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Sound Czech

Tom Stoppard fuses the history and the music in Rock ’n’ Roll
By CAROLYN CLAY  |  November 13, 2007

THEY GET YOU ROCKING: Nicole Ansari and Brian Cox are just part of what makes Stoppard’s show worth the trip to New York.
NEW YORK — Tom Stoppard’s Rock ’n’ Roll begins in 1968 in an English garden, where a curly-haired piper perched atop an ivied wall is serenading a stretched-out blonde flower child. The piper is playing “Golden Hair,” and he may be the just-divorced-from-Pink-Floyd Syd Barrett. But to Esme, the stoned 16-year-old recipient of the musician’s darting tribute, he is Pan, the goat-footed Greek god partial to sex and loud music — an apt mascot for this dizzying brain fest linking repression, revolution, and rock. Stoppard’s plays are never simple, and this new one wraps itself around two fraught decades of Czech history, from the Prague Spring to the Velvet Revolution, throwing in a roaring old bear of a diehard English Communist, a fiery dust-up between Eros and brain science, exhilarating bursts of the title commodity, even a tempering reference to the reclusive Barrett of more recent vintage (he died last year), “an old baldy on a bike” lending credence to Plutarch’s long-ago announcement that “great Pan is dead.”

Rock ’n’ Roll opened last year at London’s Royal Court Theatre, with former Czech Republic president Václav Havel, Mick Jagger, and Pink Floyd guitarist David Gilmour in attendance. After transferring to the West End and copping the 2006 Eastern Standard Award for Best Play, it has arrived, bearing its exemplary trio of original stars, for a “limited engagement” (you can buy tickets through March 2) at Broadway’s Bernard B. Jacobs Theatre, from which the audience stumbles after two and three-quarter hours, heads bursting with history, politics, and passion both ideological and romantic, and bodies bouncing to the benedictive strains of “You Got Me Rocking” by the Rolling Stones.

Like Stoppard’s three-part The Coast of Utopia, which traffics in the Russian intelligentsia of the mid 19th century, Rock ’n’ Roll has its academic component. But it’s also a deeply felt and very personal work: one in which Stoppard, born Tomás Straussler in 1937 Czechoslovakia, envisions an alternative biography for himself. Like the pop-music-obsessed playwright, the central character, Jan, is a Czech who was taken from the country as a baby to get out of the way of World War II. But Jan returned to his native land in 1948. We meet him in 1968 as a 29-year-old visiting lecturer and doctoral candidate at England’s Cambridge University. He’s on his way out the door, however, beckoned back to Prague by Soviet tanks looking to wipe the smile off “socialism with a human face.” Whether Jan, an ardent rock geek, is going home to save socialism or the music depends on who’s asking. But there is nothing in his luggage but vinyl.

As Stoppard’s masterpiece, Arcadia, shuttles between centuries, Rock ’n’ Roll rotates between Prague, where Jan slowly moves from accommodation to dissent, and Cambridge, where his academic mentor, cognitive philosopher and unrepentant Commie Max Morrow, suffers the loss of his wife to cancer and the come-uppance of his Marxist-materialist beliefs. During the 22-year course of the play, Communism, to Max’s rumbling distress, goes the way of the dodo, another “system” hoist on the messy petard of its own imperfections — though it should be noted that Stoppard also gets in a few shots at what one character, a Czech émigré, calls England’s “democracy of obedience.”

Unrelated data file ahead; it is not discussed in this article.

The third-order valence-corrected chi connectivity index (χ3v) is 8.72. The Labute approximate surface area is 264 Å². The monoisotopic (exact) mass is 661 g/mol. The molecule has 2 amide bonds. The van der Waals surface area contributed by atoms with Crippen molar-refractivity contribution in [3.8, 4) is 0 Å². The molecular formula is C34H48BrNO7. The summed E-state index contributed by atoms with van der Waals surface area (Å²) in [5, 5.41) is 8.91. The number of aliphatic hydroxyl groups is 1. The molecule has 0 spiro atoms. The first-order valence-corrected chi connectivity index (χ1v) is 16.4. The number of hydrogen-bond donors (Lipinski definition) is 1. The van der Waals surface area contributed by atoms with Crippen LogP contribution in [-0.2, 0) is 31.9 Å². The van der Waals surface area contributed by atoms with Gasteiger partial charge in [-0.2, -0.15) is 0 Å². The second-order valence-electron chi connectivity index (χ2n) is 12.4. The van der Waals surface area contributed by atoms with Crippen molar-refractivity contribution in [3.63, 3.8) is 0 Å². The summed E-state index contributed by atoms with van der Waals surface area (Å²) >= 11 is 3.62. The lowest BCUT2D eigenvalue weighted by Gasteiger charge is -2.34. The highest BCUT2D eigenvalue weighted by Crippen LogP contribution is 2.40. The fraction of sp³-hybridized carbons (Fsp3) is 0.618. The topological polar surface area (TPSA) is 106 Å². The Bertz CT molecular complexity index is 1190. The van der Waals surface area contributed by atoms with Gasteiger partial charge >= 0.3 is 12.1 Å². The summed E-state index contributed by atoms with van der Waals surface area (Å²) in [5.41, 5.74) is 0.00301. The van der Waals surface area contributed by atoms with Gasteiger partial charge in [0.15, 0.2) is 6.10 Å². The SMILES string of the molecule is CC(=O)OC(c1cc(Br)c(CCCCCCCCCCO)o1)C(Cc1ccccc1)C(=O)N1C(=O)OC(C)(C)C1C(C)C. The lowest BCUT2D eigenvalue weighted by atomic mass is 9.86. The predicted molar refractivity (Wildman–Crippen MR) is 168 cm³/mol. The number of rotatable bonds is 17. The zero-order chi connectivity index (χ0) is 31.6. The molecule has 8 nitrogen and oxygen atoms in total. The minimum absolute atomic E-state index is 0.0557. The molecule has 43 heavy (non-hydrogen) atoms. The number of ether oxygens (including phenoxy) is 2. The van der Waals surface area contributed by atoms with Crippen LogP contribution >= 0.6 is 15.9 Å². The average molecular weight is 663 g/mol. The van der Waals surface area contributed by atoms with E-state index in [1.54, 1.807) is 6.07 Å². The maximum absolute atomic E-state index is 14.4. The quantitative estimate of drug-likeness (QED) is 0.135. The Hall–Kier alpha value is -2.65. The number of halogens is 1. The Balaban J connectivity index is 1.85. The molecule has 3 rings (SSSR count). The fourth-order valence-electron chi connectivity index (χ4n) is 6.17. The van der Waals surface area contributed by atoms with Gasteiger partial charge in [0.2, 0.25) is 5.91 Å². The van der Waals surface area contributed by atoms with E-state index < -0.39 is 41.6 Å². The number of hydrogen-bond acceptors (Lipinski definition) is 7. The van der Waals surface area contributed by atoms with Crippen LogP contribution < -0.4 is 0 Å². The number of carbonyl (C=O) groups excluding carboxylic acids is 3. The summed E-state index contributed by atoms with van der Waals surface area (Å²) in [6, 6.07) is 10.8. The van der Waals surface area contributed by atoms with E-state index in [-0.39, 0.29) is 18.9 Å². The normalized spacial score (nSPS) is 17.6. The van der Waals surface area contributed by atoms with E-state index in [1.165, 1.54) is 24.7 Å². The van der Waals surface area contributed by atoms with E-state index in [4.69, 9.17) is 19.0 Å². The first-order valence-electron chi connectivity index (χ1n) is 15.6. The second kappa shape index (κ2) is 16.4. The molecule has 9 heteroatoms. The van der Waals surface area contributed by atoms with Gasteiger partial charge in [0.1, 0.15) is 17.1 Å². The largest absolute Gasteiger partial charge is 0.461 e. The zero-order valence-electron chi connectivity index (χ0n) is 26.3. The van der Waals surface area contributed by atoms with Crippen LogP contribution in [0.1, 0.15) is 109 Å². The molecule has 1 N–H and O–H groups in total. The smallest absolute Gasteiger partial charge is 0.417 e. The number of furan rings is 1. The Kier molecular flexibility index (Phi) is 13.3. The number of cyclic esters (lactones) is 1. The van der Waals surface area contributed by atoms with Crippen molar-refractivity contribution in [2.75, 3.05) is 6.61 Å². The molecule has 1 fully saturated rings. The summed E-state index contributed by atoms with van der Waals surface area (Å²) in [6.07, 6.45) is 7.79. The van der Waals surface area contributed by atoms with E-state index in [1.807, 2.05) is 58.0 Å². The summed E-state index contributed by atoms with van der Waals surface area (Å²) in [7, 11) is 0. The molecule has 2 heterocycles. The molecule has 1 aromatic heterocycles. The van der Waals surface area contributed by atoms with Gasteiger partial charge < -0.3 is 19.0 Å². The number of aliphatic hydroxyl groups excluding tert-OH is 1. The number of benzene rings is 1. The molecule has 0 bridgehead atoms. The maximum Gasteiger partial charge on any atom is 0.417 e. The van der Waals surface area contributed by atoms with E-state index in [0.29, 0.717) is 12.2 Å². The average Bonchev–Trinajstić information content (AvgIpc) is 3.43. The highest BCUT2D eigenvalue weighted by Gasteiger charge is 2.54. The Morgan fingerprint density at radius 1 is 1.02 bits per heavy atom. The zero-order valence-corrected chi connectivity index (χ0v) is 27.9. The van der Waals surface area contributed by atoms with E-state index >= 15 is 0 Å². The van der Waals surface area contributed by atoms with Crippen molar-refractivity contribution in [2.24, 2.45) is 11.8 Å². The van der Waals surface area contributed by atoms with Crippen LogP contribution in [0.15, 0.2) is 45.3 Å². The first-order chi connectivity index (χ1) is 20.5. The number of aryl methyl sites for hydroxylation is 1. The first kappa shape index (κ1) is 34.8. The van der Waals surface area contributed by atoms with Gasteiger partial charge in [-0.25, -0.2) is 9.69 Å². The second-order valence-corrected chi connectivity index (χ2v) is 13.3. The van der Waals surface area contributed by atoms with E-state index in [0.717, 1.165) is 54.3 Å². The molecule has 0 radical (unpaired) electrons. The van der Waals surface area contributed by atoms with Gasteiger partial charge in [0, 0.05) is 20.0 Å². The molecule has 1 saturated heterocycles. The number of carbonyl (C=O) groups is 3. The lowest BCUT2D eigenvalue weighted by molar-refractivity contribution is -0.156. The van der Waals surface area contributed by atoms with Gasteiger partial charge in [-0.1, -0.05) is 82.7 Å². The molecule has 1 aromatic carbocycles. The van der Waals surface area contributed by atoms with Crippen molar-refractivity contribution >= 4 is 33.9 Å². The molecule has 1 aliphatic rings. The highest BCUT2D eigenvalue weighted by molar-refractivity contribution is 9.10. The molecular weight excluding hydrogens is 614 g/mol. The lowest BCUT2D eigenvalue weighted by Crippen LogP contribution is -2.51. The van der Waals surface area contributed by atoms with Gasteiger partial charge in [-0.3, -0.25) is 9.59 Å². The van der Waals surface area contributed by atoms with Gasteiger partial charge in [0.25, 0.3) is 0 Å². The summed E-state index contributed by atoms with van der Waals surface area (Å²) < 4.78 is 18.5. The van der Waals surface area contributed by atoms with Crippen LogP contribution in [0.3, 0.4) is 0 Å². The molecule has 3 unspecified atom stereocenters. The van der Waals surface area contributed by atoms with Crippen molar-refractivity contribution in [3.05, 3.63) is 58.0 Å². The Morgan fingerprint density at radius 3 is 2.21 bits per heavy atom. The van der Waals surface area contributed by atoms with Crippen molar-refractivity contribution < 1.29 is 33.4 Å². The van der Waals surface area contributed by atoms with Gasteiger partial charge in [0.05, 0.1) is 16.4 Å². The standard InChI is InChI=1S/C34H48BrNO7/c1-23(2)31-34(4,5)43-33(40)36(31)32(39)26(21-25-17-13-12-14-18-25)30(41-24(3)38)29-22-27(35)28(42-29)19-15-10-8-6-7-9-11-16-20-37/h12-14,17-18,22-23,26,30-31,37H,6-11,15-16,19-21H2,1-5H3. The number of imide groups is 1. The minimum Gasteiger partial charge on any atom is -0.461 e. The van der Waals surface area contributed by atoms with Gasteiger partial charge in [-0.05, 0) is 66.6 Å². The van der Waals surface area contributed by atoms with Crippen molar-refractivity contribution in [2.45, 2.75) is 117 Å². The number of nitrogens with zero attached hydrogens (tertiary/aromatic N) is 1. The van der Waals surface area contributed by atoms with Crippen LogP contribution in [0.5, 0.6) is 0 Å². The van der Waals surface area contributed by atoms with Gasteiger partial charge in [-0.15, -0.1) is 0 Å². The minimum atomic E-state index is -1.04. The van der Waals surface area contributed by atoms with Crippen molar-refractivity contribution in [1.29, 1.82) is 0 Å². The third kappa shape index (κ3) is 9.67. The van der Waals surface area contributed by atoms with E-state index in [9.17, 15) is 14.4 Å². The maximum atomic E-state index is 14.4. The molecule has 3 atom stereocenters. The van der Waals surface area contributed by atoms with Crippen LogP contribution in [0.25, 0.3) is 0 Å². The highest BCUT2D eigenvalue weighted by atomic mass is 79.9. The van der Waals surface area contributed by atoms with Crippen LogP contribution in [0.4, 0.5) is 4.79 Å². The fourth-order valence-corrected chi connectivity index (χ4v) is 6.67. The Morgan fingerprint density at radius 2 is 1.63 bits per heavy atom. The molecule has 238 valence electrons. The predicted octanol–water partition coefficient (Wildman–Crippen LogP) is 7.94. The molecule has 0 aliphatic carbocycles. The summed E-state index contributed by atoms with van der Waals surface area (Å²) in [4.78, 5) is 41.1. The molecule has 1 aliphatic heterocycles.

Rock ’n’ Roll culminates in the Rolling Stones’ triumphant 1990 concert at Prague’s Strahov Stadium, one-time home of Communist rallies under a regime that deemed rock and roll “socially negative music.” But it is not the Stones who represent the liberating outlaw spirit of rock and roll in the play. What turns Jan, who at first condemns the efforts of his Czech-dissident friends as “moral exhibitionism,” into one of the signers of Charter 77, a manifesto for human rights, is the persecution of the Czech rock band the Plastic People of the Universe, who were formed in the immediate wake of the Soviet takeover and named for a Frank Zappa song. The real-life drama of the Plastics — who refused to be bullied into changing their haircuts or their Velvet Underground–inspired music, lost their license to perform, and were eventually tried and imprisoned — is what makes Jan (who also does jail time) join future president Havel and other intellectuals in public protest. “It’s not just the music,” sums up the rock-loving PhD, “it’s the oxygen.”

Rock ’n’ Roll does not flow as effortlessly as Arcadia, which has the advantage of its parallel stories sharing the same English-country-estate setting in 1809 and the present. In Robert Jones’s impressive set design, a small revolve that serves for the book-and-record-strewn interiors is surrounded by a big picture that transforms from leafy suburban Cambridge, with the college skyline in the background, to the grimy gray byways of Prague, with Jan’s towering record collection the only bright spot. These transitions take some mechanistic doing, but no matter. The scene changes are covered by the blasts of classic rock from Dylan to the Dead to Pink Floyd (with and without Syd) to the Plastics, with the who, what, and where-recorded in dancing graphics played across a scrim. Stoppard is very specific about what we hear (“Blackout and ‘Welcome to the Machine’ by Pink Floyd, three minutes and 50 seconds in”), and the musical bridges are loud and exhilarating.

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Related: Sympathy for the Devil, Review: The Bad Plus's For All I Care, Chairmen of the boards, More more >
  Topics: Theater , Entertainment, Music, Vaclav Havel,  More more >
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